Save money with the need vs. love spending matrix
That sounds very sophisticated, but the need vs. love matrix is quite simple. It's just a way to consider the importance of potential expenditures and decide where something should be on your priority list. Once you've mastered the matrix for cash flow, you can use it for time management, too.
It looks like this:
In the upper right corner, if you both love and need something (really love and really need), it's a no brainer if you can afford it. Moving clockwise, the lower right is less clear cut. You may love a skinny latte on the way to work, but you probably don't need it with a capital N. However, it's a pretty small expense, so you may be able to work it into the budget, at least some of the time.
If you neither love it nor need it (as in the bottom left), you may want to think about why you're even considering buying it. Are you just craving something new? Feeling bored? Momentarily distracted? Step away from the register.
Finally, the upper left—those things you need but don't really love. Toothpaste. Car repairs. And, of course, your diabetes test strips fall into this category. These are the things you know are coming, so it pays to shop around (and put more money into the Love side of things). If you're looking for a way to always pay the same low price on test strips, take a look at the Accu-Chek® Guide SimplePay card.1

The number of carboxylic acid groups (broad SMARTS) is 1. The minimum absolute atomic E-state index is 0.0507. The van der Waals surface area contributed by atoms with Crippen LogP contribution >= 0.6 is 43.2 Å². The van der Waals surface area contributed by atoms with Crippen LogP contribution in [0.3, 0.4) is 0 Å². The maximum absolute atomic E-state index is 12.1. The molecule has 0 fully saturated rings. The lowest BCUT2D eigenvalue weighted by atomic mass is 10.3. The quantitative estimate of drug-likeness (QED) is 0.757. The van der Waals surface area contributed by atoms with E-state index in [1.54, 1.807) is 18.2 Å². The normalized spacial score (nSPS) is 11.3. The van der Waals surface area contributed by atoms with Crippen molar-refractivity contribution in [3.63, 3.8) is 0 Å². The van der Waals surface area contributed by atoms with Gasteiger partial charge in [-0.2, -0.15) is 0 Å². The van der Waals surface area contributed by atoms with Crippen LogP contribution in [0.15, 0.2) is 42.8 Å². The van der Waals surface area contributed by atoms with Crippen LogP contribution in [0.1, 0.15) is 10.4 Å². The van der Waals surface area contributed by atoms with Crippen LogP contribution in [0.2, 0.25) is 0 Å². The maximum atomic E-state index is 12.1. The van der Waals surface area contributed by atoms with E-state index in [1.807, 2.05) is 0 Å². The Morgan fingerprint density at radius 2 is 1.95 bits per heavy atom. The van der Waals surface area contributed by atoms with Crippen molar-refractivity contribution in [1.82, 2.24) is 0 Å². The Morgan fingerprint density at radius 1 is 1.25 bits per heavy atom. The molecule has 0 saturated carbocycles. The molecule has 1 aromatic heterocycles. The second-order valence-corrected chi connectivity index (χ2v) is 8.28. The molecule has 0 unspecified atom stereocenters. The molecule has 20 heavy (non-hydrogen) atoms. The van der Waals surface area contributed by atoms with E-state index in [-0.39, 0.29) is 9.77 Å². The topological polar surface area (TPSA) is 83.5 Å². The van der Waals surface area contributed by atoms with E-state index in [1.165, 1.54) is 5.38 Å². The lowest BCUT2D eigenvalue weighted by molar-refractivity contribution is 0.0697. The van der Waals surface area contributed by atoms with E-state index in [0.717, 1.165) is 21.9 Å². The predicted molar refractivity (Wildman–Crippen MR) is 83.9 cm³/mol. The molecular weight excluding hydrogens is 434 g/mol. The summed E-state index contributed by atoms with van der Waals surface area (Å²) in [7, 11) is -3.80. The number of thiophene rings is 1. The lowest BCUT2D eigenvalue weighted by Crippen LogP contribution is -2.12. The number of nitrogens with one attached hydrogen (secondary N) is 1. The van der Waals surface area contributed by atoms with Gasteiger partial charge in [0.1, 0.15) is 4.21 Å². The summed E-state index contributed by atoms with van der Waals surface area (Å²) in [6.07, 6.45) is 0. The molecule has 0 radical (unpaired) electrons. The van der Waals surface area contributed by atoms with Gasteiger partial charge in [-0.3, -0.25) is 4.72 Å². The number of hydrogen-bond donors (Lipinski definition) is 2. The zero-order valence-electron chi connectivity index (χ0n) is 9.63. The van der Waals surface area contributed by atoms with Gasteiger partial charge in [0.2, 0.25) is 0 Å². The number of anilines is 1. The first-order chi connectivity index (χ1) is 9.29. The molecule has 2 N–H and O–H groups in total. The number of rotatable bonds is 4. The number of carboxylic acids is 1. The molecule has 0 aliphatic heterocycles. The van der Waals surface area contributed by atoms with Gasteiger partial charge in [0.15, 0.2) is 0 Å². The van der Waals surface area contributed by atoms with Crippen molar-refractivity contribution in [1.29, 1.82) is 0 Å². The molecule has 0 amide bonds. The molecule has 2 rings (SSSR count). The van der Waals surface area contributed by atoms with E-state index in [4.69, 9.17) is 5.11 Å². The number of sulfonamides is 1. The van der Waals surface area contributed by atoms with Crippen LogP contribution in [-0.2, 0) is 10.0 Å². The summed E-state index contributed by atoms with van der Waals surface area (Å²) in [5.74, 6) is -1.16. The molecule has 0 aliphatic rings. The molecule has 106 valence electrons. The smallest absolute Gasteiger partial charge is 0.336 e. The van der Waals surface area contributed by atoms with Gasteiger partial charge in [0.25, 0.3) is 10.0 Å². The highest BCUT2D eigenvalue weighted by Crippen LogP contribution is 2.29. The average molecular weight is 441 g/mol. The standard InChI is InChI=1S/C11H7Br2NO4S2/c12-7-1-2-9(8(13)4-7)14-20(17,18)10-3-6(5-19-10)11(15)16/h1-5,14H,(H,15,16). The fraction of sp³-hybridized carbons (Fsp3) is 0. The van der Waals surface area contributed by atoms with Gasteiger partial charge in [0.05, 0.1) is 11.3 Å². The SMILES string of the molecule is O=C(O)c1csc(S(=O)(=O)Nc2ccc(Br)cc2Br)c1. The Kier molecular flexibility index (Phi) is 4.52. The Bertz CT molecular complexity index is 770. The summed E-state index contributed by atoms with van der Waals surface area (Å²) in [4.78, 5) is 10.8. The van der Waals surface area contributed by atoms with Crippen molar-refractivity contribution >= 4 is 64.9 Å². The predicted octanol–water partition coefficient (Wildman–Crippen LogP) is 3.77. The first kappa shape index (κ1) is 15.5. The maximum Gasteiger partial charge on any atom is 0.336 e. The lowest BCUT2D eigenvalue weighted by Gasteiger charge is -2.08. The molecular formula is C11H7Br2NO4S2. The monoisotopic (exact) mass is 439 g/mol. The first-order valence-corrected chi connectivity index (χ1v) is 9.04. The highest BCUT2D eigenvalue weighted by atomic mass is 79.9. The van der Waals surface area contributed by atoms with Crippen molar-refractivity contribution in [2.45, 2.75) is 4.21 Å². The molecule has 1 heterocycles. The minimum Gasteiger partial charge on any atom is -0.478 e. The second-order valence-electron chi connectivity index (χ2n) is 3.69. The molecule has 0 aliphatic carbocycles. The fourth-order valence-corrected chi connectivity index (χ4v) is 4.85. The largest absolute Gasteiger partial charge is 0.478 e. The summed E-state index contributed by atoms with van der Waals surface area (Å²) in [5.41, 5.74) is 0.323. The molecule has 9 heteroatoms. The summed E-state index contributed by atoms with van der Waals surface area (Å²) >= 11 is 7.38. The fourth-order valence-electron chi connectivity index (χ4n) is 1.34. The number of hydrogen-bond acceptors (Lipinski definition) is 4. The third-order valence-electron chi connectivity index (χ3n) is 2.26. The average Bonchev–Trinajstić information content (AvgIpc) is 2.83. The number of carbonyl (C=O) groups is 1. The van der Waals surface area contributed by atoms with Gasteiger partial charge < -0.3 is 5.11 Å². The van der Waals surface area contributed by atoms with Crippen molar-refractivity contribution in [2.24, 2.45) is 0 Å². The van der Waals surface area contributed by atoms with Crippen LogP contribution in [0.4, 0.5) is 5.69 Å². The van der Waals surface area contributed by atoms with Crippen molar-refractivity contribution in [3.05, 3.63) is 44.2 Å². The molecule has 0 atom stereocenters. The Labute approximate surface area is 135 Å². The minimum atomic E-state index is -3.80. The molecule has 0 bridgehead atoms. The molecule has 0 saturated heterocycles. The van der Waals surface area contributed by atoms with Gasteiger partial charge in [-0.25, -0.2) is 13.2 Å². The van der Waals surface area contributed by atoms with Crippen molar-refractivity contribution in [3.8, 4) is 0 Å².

1THE CARD IS NOT INSURANCE; IT IS A CASH DISCOUNT PROGRAM AND CANNOT BE COMBINED WITH ANY FORM OF HEALTH INSURANCE. Those insured by any government healthcare program, such as Medicare or Medicaid, are NOT eligible for this offer. Insurers may offer a lower cost option. 30- or 90-day Accu-Chek Guide test strip prescription required. Limit 12 vials per refill. Refills cannot be dispensed before 75% of previous days' supply have elapsed. Program may be changed or discontinued at any time.